• Use large fire apparatus as blocking vehicles initially to create a safe work area at an incident scene. You might not be able to block “lane+1,” but you should be able to block any work area from approaching traffic where personnel are engaged in firefighting, extrication, or patient care. Be prepared to provide manual traffic control and direction so that you minimize the chance of a secondary crash near the original incident. In some cases, it might be necessary to block the whole road initially to address the initial incident. Know who to notify if you close the road, request additional support from other agencies as needed, and be sure to arrange for advance warning for drivers approaching the traffic backup (photo 2).

    (2)

  • Implement safe parking (or blocking or safe positioning) by turning steering wheels away from the work area, deploying chock blocks, and ensuring that personnel are aware of the “zero buffer” zone where personnel might come closest to moving traffic while working around blocking apparatus.
  • Equip fire apparatus with high-visibility markings and use discretion with emergency warning lights, flood lights, and forward-facing white lights to avoid blinding drivers who might approach the incident area from any direction.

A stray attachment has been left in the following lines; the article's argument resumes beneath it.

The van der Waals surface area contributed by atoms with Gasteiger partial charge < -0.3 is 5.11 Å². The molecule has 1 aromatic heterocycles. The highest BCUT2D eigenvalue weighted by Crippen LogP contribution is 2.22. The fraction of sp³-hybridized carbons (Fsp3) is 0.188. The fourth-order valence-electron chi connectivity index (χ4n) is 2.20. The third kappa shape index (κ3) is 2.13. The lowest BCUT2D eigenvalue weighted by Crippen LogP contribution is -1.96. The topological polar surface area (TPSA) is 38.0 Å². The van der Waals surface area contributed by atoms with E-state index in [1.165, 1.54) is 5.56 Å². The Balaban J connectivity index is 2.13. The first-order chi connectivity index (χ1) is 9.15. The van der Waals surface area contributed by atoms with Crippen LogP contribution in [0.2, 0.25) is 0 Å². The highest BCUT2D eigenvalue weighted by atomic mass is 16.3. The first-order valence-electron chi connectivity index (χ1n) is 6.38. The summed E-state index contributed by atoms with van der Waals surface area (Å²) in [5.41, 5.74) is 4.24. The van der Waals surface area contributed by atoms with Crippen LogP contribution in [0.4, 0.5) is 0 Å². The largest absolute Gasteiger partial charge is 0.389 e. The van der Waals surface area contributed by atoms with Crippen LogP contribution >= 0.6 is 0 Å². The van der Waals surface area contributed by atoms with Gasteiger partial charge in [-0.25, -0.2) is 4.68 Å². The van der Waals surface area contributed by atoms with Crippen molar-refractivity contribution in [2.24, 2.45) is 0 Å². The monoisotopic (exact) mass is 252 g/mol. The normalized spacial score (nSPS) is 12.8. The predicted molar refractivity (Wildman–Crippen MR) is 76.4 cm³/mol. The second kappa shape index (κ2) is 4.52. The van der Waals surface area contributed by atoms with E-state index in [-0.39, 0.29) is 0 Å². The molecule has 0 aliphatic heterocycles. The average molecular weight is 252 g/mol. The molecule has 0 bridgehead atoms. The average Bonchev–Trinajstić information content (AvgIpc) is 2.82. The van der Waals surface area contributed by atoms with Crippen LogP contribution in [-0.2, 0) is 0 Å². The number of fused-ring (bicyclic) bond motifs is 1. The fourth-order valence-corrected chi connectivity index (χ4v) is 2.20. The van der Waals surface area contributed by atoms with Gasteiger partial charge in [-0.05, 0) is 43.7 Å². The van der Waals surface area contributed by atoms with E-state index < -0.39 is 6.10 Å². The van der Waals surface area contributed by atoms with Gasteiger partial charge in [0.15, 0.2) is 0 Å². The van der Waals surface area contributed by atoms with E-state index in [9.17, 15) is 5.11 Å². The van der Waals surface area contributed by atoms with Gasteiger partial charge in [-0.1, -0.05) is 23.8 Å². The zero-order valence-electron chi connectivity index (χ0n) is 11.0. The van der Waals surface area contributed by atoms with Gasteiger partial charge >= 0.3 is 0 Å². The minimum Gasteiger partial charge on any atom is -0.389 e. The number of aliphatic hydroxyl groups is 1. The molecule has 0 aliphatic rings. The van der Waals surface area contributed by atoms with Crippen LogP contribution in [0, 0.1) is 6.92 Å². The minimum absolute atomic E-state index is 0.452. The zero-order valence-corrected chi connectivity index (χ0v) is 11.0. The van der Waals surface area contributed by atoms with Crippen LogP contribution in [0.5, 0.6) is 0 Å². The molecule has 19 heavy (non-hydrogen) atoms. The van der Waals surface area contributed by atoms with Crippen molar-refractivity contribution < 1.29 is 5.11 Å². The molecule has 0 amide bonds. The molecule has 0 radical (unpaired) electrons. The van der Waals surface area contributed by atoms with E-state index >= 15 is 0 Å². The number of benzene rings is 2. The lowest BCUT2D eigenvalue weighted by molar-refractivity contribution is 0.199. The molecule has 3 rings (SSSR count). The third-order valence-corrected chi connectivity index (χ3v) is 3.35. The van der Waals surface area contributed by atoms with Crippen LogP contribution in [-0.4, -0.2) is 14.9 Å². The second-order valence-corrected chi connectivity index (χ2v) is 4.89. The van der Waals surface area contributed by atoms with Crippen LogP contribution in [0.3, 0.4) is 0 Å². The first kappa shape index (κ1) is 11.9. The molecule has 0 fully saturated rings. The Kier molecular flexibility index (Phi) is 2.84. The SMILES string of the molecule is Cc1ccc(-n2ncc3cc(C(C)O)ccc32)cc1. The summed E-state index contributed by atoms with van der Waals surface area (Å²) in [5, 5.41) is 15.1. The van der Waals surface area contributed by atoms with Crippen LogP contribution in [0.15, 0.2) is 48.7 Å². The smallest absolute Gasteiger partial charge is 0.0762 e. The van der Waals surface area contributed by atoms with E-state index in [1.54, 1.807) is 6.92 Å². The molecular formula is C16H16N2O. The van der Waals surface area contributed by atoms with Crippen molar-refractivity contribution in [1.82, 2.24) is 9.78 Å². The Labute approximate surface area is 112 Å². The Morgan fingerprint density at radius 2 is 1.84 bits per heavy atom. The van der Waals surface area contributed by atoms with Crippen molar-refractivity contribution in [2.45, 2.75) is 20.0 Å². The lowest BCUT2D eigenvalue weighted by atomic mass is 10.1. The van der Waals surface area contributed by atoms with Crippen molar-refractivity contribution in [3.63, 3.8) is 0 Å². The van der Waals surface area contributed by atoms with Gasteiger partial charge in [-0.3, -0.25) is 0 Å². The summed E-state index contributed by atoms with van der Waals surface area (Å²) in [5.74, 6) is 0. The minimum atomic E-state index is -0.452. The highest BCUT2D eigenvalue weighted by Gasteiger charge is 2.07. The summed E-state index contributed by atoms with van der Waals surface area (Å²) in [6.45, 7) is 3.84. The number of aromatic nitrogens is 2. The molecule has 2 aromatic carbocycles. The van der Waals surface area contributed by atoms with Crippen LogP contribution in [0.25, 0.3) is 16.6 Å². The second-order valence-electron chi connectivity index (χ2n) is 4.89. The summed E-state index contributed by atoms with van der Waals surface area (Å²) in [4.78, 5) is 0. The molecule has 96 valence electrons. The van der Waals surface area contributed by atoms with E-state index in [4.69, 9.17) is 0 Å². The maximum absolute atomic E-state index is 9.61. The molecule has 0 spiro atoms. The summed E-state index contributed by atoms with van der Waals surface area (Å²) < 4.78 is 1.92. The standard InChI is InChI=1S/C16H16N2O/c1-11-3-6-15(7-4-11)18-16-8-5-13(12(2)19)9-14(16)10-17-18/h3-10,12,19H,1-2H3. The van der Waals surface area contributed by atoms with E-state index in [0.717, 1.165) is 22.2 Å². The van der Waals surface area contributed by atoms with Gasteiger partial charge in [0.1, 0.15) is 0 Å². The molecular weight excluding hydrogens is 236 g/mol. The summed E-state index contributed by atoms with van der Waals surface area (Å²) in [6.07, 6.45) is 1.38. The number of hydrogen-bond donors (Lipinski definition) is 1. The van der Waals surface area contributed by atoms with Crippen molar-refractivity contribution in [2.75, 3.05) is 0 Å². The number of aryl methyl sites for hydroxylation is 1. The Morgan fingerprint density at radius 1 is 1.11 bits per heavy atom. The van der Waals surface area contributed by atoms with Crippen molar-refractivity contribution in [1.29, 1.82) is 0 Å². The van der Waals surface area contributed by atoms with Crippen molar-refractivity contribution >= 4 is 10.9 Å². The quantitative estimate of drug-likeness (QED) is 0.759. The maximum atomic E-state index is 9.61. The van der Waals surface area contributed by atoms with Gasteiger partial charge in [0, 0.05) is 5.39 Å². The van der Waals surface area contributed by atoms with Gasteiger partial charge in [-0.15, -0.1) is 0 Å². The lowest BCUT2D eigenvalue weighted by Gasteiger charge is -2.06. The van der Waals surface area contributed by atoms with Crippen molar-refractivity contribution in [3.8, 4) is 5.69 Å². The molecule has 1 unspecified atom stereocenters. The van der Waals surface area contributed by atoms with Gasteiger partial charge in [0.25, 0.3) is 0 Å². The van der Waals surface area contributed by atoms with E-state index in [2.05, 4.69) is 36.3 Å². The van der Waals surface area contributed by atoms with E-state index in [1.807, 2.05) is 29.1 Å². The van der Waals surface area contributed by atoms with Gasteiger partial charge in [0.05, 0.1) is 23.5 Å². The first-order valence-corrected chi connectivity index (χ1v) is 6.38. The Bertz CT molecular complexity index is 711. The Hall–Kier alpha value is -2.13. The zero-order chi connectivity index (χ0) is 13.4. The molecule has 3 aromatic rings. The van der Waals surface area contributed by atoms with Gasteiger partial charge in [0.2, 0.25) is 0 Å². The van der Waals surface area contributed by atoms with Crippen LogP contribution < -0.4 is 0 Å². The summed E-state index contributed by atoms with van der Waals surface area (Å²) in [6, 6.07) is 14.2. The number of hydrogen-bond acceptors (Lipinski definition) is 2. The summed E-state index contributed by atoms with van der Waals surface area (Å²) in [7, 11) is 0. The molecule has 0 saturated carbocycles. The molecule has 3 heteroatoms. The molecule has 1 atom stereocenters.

• Advance warning is especially critical in rural areas with reduced visibility because of weather or topography. Use emergency vehicles or warning signs well in advance of any backlog so that drivers can slow their approach or alter their route to avoid blocked roads. Digital alerting systems that provide travel information on navigation apps through smartphones or vehicle entertainment systems can be extremely helpful for advising motorists of incident scenes ahead. The first-arriving units may not know the exact location of an incident until they arrive on scene. In photo 3, the first unit on scene deployed an advance warning sign close to the incident. Ideally, advance warning signs should be located 250 feet or more upstream of an incident, depending on the rural road topography and line-of-sight conditions like curves, hills, fog, or other factors limiting visibility for approaching traffic.